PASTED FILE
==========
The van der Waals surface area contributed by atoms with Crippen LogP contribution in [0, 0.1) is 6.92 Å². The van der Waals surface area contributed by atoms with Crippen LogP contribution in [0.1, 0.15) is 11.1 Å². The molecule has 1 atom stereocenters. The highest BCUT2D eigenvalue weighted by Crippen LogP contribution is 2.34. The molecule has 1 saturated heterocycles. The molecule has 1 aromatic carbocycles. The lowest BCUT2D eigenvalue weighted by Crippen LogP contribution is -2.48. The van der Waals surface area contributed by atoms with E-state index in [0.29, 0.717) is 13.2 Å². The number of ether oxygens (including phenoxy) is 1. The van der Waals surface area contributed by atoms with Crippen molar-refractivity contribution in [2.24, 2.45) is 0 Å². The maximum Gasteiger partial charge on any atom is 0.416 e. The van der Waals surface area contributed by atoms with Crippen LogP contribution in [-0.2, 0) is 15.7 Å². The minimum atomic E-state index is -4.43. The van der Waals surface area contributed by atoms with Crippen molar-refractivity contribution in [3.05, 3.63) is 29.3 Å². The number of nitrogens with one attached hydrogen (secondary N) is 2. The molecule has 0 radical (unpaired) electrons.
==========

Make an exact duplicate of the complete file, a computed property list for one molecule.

The van der Waals surface area contributed by atoms with Crippen LogP contribution in [0, 0.1) is 6.92 Å². The van der Waals surface area contributed by atoms with Crippen LogP contribution in [0.1, 0.15) is 11.1 Å². The molecule has 1 atom stereocenters. The highest BCUT2D eigenvalue weighted by Crippen LogP contribution is 2.34. The molecule has 1 saturated heterocycles. The molecule has 1 aromatic carbocycles. The lowest BCUT2D eigenvalue weighted by Crippen LogP contribution is -2.48. The van der Waals surface area contributed by atoms with E-state index in [0.29, 0.717) is 13.2 Å². The number of ether oxygens (including phenoxy) is 1. The van der Waals surface area contributed by atoms with Crippen molar-refractivity contribution in [2.24, 2.45) is 0 Å². The maximum Gasteiger partial charge on any atom is 0.416 e. The van der Waals surface area contributed by atoms with Crippen LogP contribution in [-0.2, 0) is 15.7 Å². The minimum atomic E-state index is -4.43. The van der Waals surface area contributed by atoms with Crippen molar-refractivity contribution in [3.05, 3.63) is 29.3 Å². The number of nitrogens with one attached hydrogen (secondary N) is 2. The molecule has 0 radical (unpaired) electrons.